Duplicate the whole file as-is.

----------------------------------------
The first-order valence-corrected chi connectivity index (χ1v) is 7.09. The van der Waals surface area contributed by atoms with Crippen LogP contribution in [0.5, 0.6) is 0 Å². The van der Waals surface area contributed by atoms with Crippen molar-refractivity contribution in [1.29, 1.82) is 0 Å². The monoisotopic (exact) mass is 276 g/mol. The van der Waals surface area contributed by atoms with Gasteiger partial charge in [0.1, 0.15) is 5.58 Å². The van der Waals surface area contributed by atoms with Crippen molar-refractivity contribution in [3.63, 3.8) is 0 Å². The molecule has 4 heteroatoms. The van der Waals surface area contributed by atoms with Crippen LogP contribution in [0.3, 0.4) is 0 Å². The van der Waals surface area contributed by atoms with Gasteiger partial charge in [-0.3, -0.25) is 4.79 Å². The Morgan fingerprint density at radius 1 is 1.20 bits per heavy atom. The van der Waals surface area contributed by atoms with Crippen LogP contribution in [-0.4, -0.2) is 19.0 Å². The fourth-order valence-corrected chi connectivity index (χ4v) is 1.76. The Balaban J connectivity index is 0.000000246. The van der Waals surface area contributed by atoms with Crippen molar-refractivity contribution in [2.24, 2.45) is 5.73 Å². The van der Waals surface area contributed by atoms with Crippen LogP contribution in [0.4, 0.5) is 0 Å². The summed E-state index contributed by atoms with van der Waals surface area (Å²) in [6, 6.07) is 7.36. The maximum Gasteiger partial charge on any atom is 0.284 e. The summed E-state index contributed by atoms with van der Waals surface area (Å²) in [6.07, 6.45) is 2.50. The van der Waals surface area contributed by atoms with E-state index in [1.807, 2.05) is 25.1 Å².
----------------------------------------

The first-order valence-corrected chi connectivity index (χ1v) is 7.09. The van der Waals surface area contributed by atoms with Crippen LogP contribution in [0.5, 0.6) is 0 Å². The van der Waals surface area contributed by atoms with Crippen molar-refractivity contribution in [1.29, 1.82) is 0 Å². The monoisotopic (exact) mass is 276 g/mol. The van der Waals surface area contributed by atoms with Gasteiger partial charge in [0.1, 0.15) is 5.58 Å². The van der Waals surface area contributed by atoms with Crippen molar-refractivity contribution in [3.63, 3.8) is 0 Å². The molecule has 4 heteroatoms. The van der Waals surface area contributed by atoms with Crippen LogP contribution in [0.3, 0.4) is 0 Å². The van der Waals surface area contributed by atoms with Gasteiger partial charge in [-0.3, -0.25) is 4.79 Å². The Morgan fingerprint density at radius 1 is 1.20 bits per heavy atom. The van der Waals surface area contributed by atoms with Crippen LogP contribution in [-0.4, -0.2) is 19.0 Å². The fourth-order valence-corrected chi connectivity index (χ4v) is 1.76. The Balaban J connectivity index is 0.000000246. The van der Waals surface area contributed by atoms with Crippen molar-refractivity contribution in [2.24, 2.45) is 5.73 Å². The van der Waals surface area contributed by atoms with Crippen LogP contribution in [0.4, 0.5) is 0 Å². The summed E-state index contributed by atoms with van der Waals surface area (Å²) in [6, 6.07) is 7.36. The maximum Gasteiger partial charge on any atom is 0.284 e. The summed E-state index contributed by atoms with van der Waals surface area (Å²) in [6.07, 6.45) is 2.50. The van der Waals surface area contributed by atoms with E-state index in [1.807, 2.05) is 25.1 Å².